This novel was a pleasant surprise and I quite enjoyed reading it! It is also a fairly short story, so if you’re looking for a binge-read that will brighten your mood, this might be a good pick. I would love to see what happens next for Lillian and the kids and will definitely be reading more of Wilson’s novels in the future!
In her decadent young adult debut, Jenny Lee offers up a retelling of Leo Tolstoy’s timeless novel, Anna Karenina, that is aptly titled Anna K.: A Love Story. This tragic and beautiful novel shares a group of teens’ experiences with first loves and heartbreaks.
At seventeen, Anna K. is at the top of Manhattan and Greenwich society (even if she prefers the company of her horses and Newfoundland dogs); she has the perfect (if perfectly boring) boyfriend, Alexander W.; and she has always made her Korean-American father proud (even if he can be a little controlling). Meanwhile, Anna's brother, Steven, and his girlfriend, Lolly, are trying to weather a sexting scandal; Lolly’s little sister, Kimmie, is struggling to recalibrate to normal life after an injury derails her ice dancing career; and Steven’s best friend, Dustin, is madly (and one-sidedly) in love with Kimmie. As her friends struggle with the pitfalls of ordinary teenage life, Anna always seems to be able to sail gracefully above it all. That is…until the night she meets Alexia “Count” Vronsky at Grand Central. A notorious playboy who has bounced around boarding schools and who lives for his own pleasure, Alexia is everything Anna is not. But he has never been in love until he meets Anna, and maybe she hasn’t, either. As Alexia and Anna are pulled irresistibly together, she has to decide how much of her life she is willing to let go for the chance to be with him. And when a shocking revelation threatens to shatter their relationship, she is forced to question if she has ever known herself at all.
Let me start off by saying I’ve never read Anna Karenina, nor have I ever seen a movie adaptation of it. So in terms of accuracy to Tolstoy’s original text, I can’t really speak on that matter. However, as it’s own story I found it detailed, engaging, and wonderfully written. This haunting beautiful novel shows that love and loss are sometimes two sides of the same coin.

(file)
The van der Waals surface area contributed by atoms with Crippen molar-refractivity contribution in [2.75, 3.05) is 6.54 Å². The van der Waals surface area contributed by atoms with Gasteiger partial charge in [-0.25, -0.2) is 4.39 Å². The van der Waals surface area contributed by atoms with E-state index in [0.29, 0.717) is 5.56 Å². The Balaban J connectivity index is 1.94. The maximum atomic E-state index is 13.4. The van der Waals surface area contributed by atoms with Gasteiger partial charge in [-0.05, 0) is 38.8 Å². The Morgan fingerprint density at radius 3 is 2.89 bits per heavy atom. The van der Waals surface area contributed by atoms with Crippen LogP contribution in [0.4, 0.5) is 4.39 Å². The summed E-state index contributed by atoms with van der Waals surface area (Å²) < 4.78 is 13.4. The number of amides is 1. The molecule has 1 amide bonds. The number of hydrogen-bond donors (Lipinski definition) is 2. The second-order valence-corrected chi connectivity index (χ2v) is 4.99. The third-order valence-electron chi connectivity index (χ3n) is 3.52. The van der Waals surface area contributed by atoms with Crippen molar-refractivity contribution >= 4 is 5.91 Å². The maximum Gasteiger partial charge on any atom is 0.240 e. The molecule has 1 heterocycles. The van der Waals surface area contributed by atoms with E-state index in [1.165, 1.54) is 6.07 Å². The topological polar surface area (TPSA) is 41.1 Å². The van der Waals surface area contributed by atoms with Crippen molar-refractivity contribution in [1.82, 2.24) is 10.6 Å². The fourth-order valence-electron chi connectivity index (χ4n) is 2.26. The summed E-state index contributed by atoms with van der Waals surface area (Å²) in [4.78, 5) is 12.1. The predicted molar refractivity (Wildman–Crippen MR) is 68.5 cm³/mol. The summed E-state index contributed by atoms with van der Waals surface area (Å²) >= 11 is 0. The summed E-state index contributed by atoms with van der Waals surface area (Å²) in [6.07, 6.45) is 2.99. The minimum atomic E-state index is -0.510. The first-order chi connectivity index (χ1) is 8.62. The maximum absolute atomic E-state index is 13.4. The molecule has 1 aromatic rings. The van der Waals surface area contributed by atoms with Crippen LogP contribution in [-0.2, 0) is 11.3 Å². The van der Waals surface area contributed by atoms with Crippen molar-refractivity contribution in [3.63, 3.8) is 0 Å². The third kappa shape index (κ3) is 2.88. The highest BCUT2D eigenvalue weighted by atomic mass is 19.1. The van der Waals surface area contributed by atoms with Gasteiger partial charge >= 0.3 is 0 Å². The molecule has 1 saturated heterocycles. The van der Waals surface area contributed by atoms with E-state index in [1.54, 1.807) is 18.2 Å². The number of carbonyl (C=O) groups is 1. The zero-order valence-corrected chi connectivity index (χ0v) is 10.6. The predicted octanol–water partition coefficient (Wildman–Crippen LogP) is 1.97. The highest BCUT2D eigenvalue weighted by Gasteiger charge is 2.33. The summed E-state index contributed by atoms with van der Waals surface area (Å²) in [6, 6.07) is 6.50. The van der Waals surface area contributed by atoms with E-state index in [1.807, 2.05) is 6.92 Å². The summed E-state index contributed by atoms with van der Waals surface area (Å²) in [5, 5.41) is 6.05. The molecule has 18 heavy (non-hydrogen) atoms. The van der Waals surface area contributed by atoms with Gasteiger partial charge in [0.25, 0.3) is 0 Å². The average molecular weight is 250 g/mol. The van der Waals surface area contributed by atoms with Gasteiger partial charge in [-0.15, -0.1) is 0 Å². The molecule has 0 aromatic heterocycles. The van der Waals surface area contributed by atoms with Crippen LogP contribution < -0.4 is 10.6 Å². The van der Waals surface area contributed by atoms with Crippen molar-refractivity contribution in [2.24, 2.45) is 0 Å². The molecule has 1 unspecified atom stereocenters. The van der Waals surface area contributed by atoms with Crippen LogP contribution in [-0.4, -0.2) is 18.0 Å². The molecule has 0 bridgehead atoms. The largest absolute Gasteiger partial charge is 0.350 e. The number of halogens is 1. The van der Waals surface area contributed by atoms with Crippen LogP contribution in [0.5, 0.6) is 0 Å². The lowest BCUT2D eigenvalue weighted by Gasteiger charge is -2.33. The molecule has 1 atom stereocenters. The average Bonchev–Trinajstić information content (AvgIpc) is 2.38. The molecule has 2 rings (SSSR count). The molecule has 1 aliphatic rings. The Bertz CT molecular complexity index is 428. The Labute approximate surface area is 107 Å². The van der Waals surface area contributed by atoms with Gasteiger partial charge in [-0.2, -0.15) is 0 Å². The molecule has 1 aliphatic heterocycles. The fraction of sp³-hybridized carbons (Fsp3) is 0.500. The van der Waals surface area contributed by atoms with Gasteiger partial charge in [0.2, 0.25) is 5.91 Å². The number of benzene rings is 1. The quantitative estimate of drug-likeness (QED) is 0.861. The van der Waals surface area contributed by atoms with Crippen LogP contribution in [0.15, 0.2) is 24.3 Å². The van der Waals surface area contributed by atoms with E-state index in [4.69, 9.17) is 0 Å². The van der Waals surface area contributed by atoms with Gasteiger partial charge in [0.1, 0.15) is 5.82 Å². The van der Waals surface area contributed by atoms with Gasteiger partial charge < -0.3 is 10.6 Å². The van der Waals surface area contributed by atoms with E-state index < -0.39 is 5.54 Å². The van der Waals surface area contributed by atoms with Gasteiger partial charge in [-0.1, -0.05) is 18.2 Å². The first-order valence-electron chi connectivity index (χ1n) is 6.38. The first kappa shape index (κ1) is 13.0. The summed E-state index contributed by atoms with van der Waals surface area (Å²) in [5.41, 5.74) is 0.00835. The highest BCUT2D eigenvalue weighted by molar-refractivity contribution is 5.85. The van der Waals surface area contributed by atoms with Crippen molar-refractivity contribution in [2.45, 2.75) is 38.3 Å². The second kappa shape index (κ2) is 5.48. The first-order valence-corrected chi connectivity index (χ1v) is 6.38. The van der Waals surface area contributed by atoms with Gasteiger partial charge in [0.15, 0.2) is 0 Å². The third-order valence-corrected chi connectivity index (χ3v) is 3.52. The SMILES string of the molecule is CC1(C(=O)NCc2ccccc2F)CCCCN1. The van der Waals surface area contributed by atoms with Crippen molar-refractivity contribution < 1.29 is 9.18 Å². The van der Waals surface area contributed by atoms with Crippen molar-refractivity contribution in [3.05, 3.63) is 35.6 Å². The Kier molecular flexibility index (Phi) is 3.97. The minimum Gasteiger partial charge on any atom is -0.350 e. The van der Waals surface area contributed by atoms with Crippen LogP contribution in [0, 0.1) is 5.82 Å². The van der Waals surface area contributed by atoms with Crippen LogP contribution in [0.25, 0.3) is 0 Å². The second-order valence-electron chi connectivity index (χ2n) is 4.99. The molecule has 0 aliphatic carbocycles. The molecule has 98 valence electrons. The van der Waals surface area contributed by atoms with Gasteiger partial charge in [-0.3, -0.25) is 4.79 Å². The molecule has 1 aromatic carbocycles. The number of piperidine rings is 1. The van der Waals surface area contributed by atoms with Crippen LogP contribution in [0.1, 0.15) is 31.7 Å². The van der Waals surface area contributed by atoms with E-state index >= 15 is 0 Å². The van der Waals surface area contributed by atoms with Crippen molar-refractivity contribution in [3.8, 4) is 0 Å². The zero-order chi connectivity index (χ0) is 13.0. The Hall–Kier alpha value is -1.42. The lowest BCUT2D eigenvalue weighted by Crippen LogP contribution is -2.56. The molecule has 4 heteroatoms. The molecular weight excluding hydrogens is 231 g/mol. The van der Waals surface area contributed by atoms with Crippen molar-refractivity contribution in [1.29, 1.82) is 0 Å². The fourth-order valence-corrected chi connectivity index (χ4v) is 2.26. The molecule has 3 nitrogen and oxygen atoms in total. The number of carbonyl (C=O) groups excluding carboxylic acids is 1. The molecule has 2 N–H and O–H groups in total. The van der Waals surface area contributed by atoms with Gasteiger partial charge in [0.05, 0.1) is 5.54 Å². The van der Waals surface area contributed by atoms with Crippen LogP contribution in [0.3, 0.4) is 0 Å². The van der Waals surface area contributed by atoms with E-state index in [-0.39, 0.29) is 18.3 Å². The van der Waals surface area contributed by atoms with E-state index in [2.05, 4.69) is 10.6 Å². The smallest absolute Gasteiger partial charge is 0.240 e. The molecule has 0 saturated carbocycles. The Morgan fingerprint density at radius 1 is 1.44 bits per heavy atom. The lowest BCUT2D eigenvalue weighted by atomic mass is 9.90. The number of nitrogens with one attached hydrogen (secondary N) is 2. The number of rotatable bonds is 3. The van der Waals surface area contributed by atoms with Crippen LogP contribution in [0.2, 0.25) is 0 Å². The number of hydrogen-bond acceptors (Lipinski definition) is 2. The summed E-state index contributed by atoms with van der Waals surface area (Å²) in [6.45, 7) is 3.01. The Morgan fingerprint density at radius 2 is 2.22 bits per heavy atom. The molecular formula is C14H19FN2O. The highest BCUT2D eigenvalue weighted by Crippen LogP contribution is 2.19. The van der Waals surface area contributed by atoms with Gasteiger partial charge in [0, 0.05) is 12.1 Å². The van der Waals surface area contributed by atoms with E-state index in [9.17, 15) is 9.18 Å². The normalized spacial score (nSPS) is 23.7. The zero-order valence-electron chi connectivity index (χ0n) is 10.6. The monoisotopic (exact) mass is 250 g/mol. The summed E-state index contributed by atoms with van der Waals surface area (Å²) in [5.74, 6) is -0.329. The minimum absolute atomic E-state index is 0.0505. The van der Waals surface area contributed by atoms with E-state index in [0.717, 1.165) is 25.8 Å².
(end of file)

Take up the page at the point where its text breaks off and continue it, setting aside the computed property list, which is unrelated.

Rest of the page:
I really enjoyed the setting of high New York and Greenwich society! The Gossip Girl-esque tone helped set the story apart from other YA novels and gave readers a glimpse into how another sect of people live. Even though this 1% is experiencing events and parties like no one else can, all of the characters are strangely relatable and fun to read about. Lee’s fluid POV style of writing helped keep this lengthy novel moving at a faster pace so it wouldn’t get bogged down by frivolous details and super minor characters.
I will also admit that I really found almost all of the characters to be likable in some way, shape, or form. Even though they all hit rough patches at some point in the novel, they lean on the other people in their lives together through the bad times and put into perspective what truly matters. That even when all hope seems gone, love can sometimes shine a light on the darkest of moments.
There are a lot of references to modern pop culture and uses of current teen lingo so if you find that annoying to read, then maybe skip this book. I found it to be funny and thought it reaffirmed the idea that this is a modern retelling and what it’s like living in this day and age of social media and weird, cultural phrases.
Overall, I really enjoyed this novel and I think it branches out from its YA description into a story that anyone would enjoy! While it does lean on the more mature side of YA literature, Anna K. is a story that will enthrall and fascinate any kind of reader and will definitely stay fresh in my mind for a long time.
Hi! My name is Elisa and my bookshelf is quite literally overflowing! Join me in my journey of reading as many books as humanly possible!